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An Overview of Taiwan’s Legislative Yuan : Procedures and Practices


Dr. Su Chi
June 23, 2014
The Brookings Institution




I. Introduction
1. Legislative Yuan (LY), 0.6 acre in size, was an All-Girl High School during the colonial era. Former auditorium and classrooms were converted into Assembly Hall , offices, and committee rooms. A Legislators’ Office Building and Committee Building were added within the compound. Proposals to relocate LY have never been adopted. As such, LY is easily accessible from streets on all sides.


(Front Gate before 1949)


(Now)


(Assembly Hall)


(Door to a Committee Room)


(Committee Building)


(Legislators’ Office Building)

2. LY meets twice a year. Each session lasts four months (mid-February to mid-June, and mid-September to mid-January).

3. The number of legislators varies over the years: since 2008, 113; before 2008, 225 or less. Each Legislator now employs 8-14 assistants, all paid by the LY.

4.By law, LY’s Budget Center has a staff of 59. Legal Bureau and LY Library also have 59 each.

5. Public Attitude toward LY

Percentage %

source s: 2001-2010 : Larry Diamond “The Maturing of a (Skeptical ) Democratic Culture in Taiwan,” Brookings, May 2012.
2013 : Taiwan Indicator Survey Research (http://www.tisr.com.tw/)

II. The Legislators
1. Distribution of seats among Parties over the years

Source: Central Election Commission.
Note: Parenthesis indicates percentage.

2.Until 2008, Legislators had been elected from “single nontransferable vote under multi-member district system.”
It means candidates had to compete fiercely with the comrades as well as across the party lines. Since 2008, the “Single-District Two-Votes System” allows each district to produce only one Legislator. But competition remains vehement as the Legislators now face greater threat from the local mayors.

The percentage of those who could survive three or more elections is quite small. Now, out of 113 Legislators, only 1 legislator (Speaker Wang Jin-Pyng) is serving his 12th term, 1 (Deputy Speaker Hung Hsiu-Chu) her 8th term, 5 others their 7th term. All the rest serve 6th term or less.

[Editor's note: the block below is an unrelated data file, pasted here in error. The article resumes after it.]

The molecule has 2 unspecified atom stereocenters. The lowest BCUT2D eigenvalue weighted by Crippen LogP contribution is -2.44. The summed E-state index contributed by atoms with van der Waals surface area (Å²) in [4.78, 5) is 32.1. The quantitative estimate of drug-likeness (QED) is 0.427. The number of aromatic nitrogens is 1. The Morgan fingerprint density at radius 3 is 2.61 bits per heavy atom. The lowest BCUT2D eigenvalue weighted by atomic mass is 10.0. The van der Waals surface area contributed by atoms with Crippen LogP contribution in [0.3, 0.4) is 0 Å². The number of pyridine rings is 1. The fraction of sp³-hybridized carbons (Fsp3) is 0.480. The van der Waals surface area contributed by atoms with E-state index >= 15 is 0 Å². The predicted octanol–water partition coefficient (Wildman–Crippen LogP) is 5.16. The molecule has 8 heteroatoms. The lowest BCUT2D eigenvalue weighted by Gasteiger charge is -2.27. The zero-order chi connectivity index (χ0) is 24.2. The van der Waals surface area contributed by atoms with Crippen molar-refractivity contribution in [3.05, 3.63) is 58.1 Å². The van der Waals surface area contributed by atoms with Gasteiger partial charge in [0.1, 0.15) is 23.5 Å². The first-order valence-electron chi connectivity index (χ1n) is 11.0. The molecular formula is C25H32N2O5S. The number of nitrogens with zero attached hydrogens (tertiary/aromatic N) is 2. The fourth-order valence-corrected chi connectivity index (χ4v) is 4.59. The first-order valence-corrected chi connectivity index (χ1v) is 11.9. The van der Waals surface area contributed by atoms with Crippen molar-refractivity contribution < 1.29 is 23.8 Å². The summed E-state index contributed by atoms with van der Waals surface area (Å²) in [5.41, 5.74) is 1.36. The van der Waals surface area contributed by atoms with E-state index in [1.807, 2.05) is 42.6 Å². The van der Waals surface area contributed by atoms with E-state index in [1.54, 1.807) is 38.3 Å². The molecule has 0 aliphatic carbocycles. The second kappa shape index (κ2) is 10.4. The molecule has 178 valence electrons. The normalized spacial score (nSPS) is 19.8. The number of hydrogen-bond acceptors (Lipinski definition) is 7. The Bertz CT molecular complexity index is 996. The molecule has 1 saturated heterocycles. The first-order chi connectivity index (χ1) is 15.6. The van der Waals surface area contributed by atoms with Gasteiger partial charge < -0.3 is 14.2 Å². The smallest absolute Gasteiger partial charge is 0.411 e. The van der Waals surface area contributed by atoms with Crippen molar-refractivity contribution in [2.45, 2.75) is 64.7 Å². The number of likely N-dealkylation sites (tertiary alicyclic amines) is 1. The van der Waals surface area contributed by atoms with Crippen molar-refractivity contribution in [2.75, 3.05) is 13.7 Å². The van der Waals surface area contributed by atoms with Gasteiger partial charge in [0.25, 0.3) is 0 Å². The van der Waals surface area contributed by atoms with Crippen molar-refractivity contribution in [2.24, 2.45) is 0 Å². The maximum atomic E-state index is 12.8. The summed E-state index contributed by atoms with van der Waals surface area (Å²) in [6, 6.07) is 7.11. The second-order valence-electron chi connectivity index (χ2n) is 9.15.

Percentage of Legislators Re-elected for Third or More Terms

source: Central Election Commission (http://web.cec.gov.tw/bin/home.php).

4. Hence, many prefer to spend time at the constituencies , not at the LY. Some even travel daily between the LY and the constituencies, thanks to the High–Speed Rail and free travel expenses. Working the crowd and /or hitting the media is often given higher priority than working hard at legislation.

5. Eight Standing Committees (before 2008, twelve)

• Internal Administration Committee
• Foreign and National Defense Committee
• Economics Committee
• Finance Committee
• Education and Culture Committee
• Transportation Committee
• Judiciary and Organic Laws and Statutes Committee
• Social Welfare and Environmental Hygiene Committee

III. Procedures


IV. Committees
1.Each of 8 standing committees has two chairpersons (until 2008, three chairpersons) — usually one KMT, one DPP member. They alternate in chairmanship every other week.

2. No seniority system. A freshman could serve as chairman. I chaired in 2 out of 6 sessions in 2005-2008. Hence neither party could dominate the agenda.

3.Each committee now averages 14 legislators. One third (i.e. 5 Legislators) would make a quorum. And three Legislators present (including the chairperson) could decide anything.

4. Committees normally meet on Mondays, Wednesdays and Thursdays. All meetings are open to the media. Hence, the tendency to feed the media, not to debate the merits of issues at hand.